A cancer survivor from Cheshire has highlighted the reality that some people still manage to survive even if they have been told their diagnosis is terminal.
Jenny Sumner, a 34-year-old florist from Chester, first visited her doctor in 2020 with what she thought was irritable bowel syndrome. However, after “excruciating” symptoms persisted she had a hospital scan in October that year, which revealed a 10cm inch tumour. Further checks showed the cancer had spread to her lymph nodes.
Medics gave her a terminal diagnosis, but after a course of chemotherapy and radiotherapy that started in November 2020 she made a complete recovery and been given the all-clear in July last year. She has since been involved in sponsored runs in aid of Cancer Research, including one 100-mile event.
Speaking to Cheshire Live, Ms Sumner said: “I went through all the treatment and managed to get rid of it. It was last July when I actually got the all clear.”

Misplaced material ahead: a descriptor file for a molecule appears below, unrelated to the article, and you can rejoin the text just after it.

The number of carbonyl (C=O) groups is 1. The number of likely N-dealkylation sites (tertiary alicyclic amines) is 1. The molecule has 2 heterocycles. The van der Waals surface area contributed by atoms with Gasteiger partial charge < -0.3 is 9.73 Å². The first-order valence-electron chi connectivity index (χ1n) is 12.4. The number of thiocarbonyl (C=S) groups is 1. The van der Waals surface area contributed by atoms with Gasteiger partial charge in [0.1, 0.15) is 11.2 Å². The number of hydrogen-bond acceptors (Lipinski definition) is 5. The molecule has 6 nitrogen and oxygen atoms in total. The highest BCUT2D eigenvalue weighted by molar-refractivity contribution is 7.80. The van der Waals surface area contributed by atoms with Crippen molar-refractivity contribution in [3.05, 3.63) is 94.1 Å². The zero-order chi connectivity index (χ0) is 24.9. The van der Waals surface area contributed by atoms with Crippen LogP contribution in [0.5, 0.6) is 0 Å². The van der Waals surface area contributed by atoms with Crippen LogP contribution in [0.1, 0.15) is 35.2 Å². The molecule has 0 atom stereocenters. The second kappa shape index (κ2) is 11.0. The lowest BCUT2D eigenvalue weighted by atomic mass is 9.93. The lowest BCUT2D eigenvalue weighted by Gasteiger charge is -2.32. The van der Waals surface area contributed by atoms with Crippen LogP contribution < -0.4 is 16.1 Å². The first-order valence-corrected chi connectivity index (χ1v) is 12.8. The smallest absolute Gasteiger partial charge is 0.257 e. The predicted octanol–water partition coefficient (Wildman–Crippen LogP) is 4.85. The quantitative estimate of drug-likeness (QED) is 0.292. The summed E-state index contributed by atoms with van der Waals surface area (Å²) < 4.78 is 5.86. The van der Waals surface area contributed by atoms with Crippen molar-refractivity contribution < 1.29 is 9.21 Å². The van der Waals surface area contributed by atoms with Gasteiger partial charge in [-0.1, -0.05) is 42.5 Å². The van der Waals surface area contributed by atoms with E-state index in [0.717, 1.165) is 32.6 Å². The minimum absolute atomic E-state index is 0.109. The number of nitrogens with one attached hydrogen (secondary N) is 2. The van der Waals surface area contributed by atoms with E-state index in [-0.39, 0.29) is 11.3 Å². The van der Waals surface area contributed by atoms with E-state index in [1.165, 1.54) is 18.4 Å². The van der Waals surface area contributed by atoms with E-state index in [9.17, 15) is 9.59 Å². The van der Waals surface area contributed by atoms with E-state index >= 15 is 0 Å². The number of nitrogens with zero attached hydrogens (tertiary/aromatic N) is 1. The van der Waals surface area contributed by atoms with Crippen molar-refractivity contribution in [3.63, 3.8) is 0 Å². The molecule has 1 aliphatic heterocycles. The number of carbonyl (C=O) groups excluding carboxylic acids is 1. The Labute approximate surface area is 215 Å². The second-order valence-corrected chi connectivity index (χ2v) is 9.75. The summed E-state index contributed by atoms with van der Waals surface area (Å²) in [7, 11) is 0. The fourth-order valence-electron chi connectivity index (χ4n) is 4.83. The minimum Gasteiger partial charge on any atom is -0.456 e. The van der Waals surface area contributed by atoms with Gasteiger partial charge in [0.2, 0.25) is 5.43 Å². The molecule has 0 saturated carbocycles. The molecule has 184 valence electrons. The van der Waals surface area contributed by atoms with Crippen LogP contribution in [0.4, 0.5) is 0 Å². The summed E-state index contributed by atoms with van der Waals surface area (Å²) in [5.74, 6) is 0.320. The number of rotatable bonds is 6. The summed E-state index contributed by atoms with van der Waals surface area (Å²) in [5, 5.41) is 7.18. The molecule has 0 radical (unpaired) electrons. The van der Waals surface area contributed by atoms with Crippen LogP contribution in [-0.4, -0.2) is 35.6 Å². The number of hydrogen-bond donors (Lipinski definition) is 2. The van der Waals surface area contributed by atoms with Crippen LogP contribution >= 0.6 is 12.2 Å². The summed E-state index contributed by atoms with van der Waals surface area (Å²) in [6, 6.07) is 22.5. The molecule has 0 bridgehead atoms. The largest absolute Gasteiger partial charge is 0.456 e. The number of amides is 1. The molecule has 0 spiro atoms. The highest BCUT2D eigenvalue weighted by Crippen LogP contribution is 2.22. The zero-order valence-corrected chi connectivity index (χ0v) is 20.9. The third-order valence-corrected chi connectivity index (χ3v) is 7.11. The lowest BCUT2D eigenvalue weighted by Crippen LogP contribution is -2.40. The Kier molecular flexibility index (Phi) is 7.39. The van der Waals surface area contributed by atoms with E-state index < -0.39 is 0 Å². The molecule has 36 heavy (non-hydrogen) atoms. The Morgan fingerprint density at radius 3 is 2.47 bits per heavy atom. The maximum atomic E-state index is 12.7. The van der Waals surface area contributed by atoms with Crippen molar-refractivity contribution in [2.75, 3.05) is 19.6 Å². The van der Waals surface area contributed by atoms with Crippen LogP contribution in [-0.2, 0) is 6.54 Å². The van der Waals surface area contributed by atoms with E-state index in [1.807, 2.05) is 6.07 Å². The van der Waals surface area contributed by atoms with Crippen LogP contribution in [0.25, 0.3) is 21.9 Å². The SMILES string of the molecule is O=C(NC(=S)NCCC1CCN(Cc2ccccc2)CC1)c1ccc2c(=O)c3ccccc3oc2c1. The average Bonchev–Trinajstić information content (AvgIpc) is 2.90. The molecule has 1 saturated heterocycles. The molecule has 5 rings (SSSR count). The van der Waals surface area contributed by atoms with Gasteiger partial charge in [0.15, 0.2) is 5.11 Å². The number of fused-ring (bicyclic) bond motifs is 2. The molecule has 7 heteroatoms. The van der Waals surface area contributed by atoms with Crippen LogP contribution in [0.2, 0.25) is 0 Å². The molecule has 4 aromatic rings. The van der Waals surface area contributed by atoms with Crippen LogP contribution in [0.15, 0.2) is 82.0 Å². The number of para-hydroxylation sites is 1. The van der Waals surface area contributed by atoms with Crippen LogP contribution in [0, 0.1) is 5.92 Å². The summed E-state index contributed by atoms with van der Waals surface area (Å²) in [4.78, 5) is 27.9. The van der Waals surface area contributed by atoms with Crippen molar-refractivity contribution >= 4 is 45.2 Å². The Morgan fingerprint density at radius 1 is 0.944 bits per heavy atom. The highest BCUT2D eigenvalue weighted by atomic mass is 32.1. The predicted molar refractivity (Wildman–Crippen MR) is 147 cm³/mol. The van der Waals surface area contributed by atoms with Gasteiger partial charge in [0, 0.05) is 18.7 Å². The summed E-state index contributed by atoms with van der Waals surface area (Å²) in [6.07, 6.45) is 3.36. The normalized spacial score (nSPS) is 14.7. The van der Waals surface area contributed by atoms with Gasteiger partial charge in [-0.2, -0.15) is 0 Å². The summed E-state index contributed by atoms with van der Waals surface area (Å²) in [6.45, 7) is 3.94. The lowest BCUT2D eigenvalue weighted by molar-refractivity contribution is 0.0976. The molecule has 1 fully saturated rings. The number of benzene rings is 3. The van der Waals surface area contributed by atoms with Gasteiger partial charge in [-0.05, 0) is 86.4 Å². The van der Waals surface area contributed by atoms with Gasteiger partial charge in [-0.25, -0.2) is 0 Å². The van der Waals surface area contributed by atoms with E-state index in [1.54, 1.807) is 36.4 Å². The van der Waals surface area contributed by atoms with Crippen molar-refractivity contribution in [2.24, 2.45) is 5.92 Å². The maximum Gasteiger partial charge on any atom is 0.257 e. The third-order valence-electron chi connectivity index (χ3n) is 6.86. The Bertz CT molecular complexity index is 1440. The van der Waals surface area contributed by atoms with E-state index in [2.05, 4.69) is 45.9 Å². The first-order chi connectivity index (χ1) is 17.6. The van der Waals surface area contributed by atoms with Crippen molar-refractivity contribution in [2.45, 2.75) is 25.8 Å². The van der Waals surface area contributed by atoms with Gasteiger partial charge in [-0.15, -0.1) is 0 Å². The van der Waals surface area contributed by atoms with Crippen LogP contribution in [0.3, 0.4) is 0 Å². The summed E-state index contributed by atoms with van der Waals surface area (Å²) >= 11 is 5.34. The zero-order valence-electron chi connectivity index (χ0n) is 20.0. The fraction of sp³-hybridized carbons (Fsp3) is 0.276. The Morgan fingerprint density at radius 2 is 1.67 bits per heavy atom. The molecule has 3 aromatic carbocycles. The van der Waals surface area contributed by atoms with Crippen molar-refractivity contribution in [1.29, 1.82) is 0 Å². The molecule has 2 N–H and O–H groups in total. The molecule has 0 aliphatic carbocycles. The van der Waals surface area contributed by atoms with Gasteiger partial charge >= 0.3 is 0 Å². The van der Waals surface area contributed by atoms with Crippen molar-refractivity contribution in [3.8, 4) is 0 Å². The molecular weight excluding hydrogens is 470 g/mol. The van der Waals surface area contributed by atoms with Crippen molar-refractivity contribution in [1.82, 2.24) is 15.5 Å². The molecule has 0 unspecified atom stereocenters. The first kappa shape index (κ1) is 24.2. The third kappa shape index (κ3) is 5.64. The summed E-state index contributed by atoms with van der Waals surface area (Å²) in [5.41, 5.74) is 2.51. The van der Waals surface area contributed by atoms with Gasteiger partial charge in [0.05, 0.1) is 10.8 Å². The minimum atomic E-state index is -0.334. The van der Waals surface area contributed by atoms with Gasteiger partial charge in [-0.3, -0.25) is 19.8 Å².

She added: “I was responding really well to treatment and I am really lucky to still be here. It’s been a rollercoaster.”
Ms Sumner noted that the symptoms she had, including blood in her stools, were similar to those experienced by the late Dame Deborah James, the ‘You, me and the Big C’ podcast host who recently died of the disease at the age of 40.
While this particular case did not end in an early death, the need to identify early signs of the disease is usually the key to survival.
This was a point made by Dame Deborah, whose efforts to overcome stigma about bowel movements included using the nickname ‘bowelbabe’ and even once dressing up as a giant poo.
Ms Sumner was in no doubt about the importance of this, commenting: “Do not hesitate to go to the doctor, no matter how embarrassed you are. I pushed as hard as I could.”